Two sisters are suing the national organization of the Jehovah's Witnesses over a policy they claim shields child molesters. The suit, filed in New Hampshire, also sparks concerns that other religious groups might face similar legal action.

The women have charged three entities—their stepfather, their former Jehovah's Witness congregation in Wilton, New Hampshire, and the Watchtower Bible and Tract Society (wbts), the group's international headquarters in Brooklyn, New York—with failing to report sexual-abuse incidents to proper authorities. New Hampshire requires that all cases of suspected child abuse be reported to law enforcement.

In a settled criminal case, Heather Berry, now 19, and her stepsister Holly Berry, now 22, accused their father, Paul Berry, of continual sexual and physical abuse during their childhood. The suit says that when the girls' mother, Sarah Poisson, reported the situation to three elders, they told her to "pray more about the situation" and "be a better wife."

Paul Berry was convicted last year of 17 counts of aggravated sexual assault against Holly, between the years she was 4 and 10. Berry received a sentence of 56 to 112 years in prison. Charges related to any abuse against Heather from age 3 to age 6 were dropped.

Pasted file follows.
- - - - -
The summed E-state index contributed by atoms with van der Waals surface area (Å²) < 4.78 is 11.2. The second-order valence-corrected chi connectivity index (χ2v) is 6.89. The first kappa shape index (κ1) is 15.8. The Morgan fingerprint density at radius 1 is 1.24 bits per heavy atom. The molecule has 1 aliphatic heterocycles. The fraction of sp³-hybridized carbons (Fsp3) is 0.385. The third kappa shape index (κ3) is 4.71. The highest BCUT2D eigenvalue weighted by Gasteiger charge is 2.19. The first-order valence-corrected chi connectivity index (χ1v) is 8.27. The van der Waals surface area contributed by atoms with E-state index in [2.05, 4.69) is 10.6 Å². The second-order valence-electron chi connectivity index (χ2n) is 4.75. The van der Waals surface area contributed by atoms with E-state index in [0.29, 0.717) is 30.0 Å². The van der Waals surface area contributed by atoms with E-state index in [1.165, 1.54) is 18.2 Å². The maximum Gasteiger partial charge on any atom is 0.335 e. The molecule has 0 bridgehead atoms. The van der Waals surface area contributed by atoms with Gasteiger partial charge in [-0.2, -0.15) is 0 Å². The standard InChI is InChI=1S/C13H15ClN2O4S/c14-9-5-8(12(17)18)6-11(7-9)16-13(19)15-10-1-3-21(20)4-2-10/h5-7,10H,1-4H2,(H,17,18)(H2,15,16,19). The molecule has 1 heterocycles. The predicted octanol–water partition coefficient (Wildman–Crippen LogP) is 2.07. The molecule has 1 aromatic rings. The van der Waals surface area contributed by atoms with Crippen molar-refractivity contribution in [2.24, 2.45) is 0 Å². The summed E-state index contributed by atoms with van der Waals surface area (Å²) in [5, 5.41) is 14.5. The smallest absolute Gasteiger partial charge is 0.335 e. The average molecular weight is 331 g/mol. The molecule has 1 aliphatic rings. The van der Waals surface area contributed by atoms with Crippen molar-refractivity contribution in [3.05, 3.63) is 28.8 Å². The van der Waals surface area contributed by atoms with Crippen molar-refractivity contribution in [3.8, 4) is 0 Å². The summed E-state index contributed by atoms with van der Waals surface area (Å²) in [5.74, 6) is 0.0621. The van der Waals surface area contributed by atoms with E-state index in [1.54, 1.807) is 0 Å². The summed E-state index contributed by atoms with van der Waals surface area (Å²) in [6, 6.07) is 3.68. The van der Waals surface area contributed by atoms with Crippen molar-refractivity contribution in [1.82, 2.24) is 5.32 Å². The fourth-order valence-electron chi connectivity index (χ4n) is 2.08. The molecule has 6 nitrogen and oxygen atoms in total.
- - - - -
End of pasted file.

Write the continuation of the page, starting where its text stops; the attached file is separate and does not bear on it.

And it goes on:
In the pending civil suit, filed in August, the Berry sisters now seek unspecified financial compensation and changes in wbts operating procedures. The suit, says Poisson, concerns a Jehovah's Witness policy that instructs members to keep suspicions of abuse within the church. In recent years, several former Witnesses have brought criminal suits against elders or members for failing to act on abuse charges.

"This case is about the shared responsibility of the Watchtower organization," ...

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